Do You Have an I Problem?


I asked my daughter – who’s got her first fulltime job – if she had seen some good or bad leadership this week. She said a team of people had been working on the solution to a problem, and when the manager came in and asked what ideas they had, one of the people said, “I was thinking…I’m pretty sure…I think this will work, etc.,” as if he had been figuring it all out himself. All five at our dinner table acknowledged the depressive effect when someone doesn’t realize there’s no “I” in team.

Her story prompted me to tell them about how Jim Knaus tried to teach me a lesson 10 years ago. I had authored a letter that went out to Jim and a couple hundred people. He sent his copy back. It was marked with red marker the way our tyrannical Advanced Placement English teacher Fr. Polakowski would savagely attack our every mistake. Jim had circled every “I” in the page-and-a-half letter. Yeeesh, there were an embarrassing number of red circles.

In both cases the multitude of I-statements were at the very least a major distraction to the work. Can you imagine the number of organizational problems that have a direct link to EGO? It happens a lot because who doesn’t have an ego in play? Often, likely in both cases above, ego takes over quite unconsciously. Getting conscious really matters, because when ego is out front, we get in the way of good teamwork. What we don’t realize is – paradoxically – the focus-on-me also gets in the way of our own growth, fulfillment, and peace. If you are up for a remarkable, onion-peeling look at how YOUR ego works – and works against you – pick up Eckhart Tolle’s somewhat misleadingly named best-seller, A New Earth: Awakening to Your Life Purpose. Reading this book was like having someone circle my inner thoughts with a big red pen. Yeeesh again. You can’t read Tolle and not see some things you might not want to see. But the upside is you’ll have ten times more awareness, opportunity and possibility when you see how you may be letting the little “me” of ego get in the way of much greater purpose and a powerful and life-giving “we.”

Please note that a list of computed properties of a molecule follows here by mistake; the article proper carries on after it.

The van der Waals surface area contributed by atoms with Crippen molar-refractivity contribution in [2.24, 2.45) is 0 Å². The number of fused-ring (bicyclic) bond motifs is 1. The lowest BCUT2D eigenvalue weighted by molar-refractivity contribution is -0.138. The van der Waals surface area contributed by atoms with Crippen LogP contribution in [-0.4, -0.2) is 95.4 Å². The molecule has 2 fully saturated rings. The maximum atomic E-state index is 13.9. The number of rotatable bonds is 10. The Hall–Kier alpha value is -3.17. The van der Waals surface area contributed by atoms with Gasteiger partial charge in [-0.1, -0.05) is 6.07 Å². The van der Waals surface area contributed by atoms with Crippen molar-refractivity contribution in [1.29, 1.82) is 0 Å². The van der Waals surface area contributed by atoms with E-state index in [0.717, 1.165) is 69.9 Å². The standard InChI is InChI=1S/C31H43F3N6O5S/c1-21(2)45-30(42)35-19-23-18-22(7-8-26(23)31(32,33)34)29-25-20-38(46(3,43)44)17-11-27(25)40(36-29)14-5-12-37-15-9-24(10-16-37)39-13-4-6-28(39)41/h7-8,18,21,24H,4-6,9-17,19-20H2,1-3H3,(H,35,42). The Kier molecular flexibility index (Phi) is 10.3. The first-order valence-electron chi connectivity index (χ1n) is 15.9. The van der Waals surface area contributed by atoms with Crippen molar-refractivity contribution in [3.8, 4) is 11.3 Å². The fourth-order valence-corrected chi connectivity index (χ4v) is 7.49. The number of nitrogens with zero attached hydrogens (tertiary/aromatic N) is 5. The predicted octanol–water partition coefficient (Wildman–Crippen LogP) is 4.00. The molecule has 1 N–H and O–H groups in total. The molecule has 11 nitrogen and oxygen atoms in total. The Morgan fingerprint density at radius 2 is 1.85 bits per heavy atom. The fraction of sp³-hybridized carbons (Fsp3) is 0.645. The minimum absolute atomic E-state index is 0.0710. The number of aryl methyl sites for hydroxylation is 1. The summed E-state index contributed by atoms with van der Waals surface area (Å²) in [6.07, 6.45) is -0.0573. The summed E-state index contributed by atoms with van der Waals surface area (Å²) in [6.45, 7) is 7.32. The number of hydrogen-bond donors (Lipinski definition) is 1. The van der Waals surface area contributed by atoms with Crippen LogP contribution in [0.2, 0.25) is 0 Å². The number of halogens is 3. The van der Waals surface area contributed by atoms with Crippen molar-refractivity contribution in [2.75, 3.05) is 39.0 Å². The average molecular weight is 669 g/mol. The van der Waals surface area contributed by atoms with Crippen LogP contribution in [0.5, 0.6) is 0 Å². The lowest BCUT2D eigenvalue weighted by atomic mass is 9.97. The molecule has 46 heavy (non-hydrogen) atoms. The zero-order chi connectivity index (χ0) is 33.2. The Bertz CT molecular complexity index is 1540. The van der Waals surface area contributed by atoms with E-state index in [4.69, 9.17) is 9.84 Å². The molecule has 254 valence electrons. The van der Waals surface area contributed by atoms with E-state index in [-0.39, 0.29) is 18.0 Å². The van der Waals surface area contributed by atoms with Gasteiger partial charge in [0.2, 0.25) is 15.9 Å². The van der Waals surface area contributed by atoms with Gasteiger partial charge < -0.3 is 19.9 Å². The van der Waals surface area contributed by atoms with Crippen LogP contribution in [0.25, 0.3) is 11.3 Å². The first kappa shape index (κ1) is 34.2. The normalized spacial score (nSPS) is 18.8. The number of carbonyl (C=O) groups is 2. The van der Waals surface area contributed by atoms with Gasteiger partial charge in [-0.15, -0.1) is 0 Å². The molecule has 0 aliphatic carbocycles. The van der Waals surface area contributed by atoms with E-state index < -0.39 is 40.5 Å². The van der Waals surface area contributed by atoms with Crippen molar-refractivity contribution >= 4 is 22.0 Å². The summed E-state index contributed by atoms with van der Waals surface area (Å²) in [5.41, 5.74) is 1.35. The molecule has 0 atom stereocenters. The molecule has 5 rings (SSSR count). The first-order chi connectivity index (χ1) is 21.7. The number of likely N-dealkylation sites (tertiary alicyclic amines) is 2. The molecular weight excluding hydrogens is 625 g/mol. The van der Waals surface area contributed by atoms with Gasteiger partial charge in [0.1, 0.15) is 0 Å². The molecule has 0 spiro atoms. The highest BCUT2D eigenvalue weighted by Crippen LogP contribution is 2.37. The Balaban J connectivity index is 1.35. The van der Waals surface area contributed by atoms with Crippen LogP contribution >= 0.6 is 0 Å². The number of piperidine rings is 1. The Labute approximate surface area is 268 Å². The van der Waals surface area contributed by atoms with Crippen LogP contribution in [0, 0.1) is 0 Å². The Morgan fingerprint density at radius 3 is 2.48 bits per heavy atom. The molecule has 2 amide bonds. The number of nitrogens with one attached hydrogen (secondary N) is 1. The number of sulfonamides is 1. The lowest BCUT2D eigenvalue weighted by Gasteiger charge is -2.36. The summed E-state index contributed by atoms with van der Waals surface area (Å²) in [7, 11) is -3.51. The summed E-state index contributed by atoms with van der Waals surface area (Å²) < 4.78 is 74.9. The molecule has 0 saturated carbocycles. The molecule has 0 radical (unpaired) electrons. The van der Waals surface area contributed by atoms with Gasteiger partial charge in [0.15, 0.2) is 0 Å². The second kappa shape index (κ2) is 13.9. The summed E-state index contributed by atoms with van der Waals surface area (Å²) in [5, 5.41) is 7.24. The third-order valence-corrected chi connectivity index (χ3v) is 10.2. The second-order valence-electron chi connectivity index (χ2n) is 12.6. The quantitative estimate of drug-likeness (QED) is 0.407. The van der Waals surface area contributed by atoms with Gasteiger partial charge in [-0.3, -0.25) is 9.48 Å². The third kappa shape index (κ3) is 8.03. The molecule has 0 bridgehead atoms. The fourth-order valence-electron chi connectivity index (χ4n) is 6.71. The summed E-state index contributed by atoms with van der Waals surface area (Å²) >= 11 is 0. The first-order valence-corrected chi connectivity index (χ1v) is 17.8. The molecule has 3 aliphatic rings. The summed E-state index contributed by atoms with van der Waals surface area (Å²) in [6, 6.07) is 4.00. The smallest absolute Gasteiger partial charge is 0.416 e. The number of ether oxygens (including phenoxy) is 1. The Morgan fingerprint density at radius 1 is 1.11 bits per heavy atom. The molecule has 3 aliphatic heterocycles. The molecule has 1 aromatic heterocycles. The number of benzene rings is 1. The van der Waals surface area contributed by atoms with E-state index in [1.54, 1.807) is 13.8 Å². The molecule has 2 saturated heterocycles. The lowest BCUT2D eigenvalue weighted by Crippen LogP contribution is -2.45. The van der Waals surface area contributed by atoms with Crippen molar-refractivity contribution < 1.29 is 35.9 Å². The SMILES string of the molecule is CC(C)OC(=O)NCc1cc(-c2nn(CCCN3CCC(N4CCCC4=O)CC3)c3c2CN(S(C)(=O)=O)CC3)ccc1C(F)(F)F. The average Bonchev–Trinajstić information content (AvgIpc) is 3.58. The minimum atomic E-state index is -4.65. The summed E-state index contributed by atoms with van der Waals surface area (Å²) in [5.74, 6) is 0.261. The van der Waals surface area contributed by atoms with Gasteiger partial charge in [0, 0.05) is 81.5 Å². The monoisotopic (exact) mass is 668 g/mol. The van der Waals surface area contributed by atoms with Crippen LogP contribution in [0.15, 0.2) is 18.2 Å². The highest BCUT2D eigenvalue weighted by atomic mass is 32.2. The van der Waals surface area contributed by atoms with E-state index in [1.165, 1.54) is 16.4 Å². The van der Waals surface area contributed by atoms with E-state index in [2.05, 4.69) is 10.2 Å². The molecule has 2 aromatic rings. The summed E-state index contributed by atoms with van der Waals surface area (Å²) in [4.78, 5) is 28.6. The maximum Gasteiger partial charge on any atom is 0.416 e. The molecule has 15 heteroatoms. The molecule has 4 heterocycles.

For those who have read Tolle, I’d love to read your comments about what you learned from him. Were you blown away by his quotation of the fourteenth century poet Hafiz? You can find Hafiz at the top of this week’s RFL blog.

Pay attention to your “I’s” this week. You can never get too much self awareness if you want to

Lead with your best self!